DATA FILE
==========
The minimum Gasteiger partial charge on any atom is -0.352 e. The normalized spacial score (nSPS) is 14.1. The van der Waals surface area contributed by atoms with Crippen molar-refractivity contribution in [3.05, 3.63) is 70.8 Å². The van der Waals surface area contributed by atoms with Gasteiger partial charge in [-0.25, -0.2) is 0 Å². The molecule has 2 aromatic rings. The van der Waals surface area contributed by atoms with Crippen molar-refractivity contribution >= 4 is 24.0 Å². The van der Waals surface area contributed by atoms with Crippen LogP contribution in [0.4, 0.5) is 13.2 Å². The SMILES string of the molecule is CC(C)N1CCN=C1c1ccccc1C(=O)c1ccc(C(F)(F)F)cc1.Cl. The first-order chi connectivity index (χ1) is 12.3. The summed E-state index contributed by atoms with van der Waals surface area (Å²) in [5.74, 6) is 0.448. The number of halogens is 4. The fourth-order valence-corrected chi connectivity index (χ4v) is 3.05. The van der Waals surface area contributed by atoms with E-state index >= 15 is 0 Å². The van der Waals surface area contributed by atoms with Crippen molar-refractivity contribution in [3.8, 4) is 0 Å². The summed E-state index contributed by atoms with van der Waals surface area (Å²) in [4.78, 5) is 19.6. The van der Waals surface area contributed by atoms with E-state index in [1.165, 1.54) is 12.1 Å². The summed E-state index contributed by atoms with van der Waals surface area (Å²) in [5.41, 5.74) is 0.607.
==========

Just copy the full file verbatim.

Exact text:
The minimum Gasteiger partial charge on any atom is -0.352 e. The normalized spacial score (nSPS) is 14.1. The van der Waals surface area contributed by atoms with Crippen molar-refractivity contribution in [3.05, 3.63) is 70.8 Å². The van der Waals surface area contributed by atoms with Gasteiger partial charge in [-0.25, -0.2) is 0 Å². The molecule has 2 aromatic rings. The van der Waals surface area contributed by atoms with Crippen molar-refractivity contribution >= 4 is 24.0 Å². The van der Waals surface area contributed by atoms with Crippen LogP contribution in [0.4, 0.5) is 13.2 Å². The SMILES string of the molecule is CC(C)N1CCN=C1c1ccccc1C(=O)c1ccc(C(F)(F)F)cc1.Cl. The first-order chi connectivity index (χ1) is 12.3. The summed E-state index contributed by atoms with van der Waals surface area (Å²) in [5.74, 6) is 0.448. The number of halogens is 4. The fourth-order valence-corrected chi connectivity index (χ4v) is 3.05. The van der Waals surface area contributed by atoms with E-state index >= 15 is 0 Å². The van der Waals surface area contributed by atoms with Crippen molar-refractivity contribution in [3.8, 4) is 0 Å². The summed E-state index contributed by atoms with van der Waals surface area (Å²) in [4.78, 5) is 19.6. The van der Waals surface area contributed by atoms with E-state index in [1.165, 1.54) is 12.1 Å². The summed E-state index contributed by atoms with van der Waals surface area (Å²) in [5.41, 5.74) is 0.607.